I've been a fan of Steve Jobs and how elegantly Apple markets their products. I still go back and watch his interviews with Kara Swisher. I'd watch those when I was 10 years old.

I also admire Ben Horowitz; his book The Hard Thing About Hard Things is excellent. Andy Grove (former CEO of Intel), too. And I'm also interested in Peter Thiel, who often provides a contrarian view compared to the mainstream tech narrative.

What's your impression of the L.A. tech scene?

I've been really impressed, on a couple of levels. There's sufficient seed-stage capital from funders and the Series A market is maturing. I still think for Series B and beyond most founders think you need to go to NYC or San Francisco to raise, or at least to make the process competitive. And from a recruiting standpoint, there are so many impressive companies here and the region has a ton of engineering talent. So from the capital and recruiting standpoint it's only maturing and I expect that'll keep growing.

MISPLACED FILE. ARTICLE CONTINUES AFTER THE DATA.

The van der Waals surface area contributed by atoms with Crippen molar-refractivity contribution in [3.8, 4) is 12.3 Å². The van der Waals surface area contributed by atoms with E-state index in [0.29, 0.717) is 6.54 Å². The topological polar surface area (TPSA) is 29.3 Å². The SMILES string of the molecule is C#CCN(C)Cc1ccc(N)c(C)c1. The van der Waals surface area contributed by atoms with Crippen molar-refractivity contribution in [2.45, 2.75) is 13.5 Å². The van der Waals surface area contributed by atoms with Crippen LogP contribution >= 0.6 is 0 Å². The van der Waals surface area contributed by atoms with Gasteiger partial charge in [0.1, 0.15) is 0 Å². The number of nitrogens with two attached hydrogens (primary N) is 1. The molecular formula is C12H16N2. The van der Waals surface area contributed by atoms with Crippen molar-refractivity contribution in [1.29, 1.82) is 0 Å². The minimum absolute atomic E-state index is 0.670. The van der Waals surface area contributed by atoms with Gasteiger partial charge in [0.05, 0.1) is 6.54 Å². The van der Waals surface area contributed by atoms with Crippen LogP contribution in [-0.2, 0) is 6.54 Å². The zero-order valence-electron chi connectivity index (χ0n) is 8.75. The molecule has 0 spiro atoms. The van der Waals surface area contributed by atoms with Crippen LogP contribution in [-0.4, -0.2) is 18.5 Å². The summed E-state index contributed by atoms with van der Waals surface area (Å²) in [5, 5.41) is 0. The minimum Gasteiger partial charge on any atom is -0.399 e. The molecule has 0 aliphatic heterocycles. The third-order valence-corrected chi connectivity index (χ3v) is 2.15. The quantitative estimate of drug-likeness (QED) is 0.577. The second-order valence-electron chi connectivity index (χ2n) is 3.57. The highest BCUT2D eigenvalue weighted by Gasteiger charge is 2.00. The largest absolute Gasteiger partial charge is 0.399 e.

This interview has been edited for clarity and brevity.

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Sam Blake primarily covers entertainment and media for dot.LA. Find him on Twitter @hisamblake and email him at samblake@dot.LA
https://twitter.com/hisamblake
samblake@dot.la

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Genies Wants To Help Creators Build ‘Avatar Ecosystems’

Christian Hetrick

Christian Hetrick is dot.LA's Entertainment Tech Reporter. He was formerly a business reporter for the Philadelphia Inquirer and reported on New Jersey politics for the Observer and the Press of Atlantic City.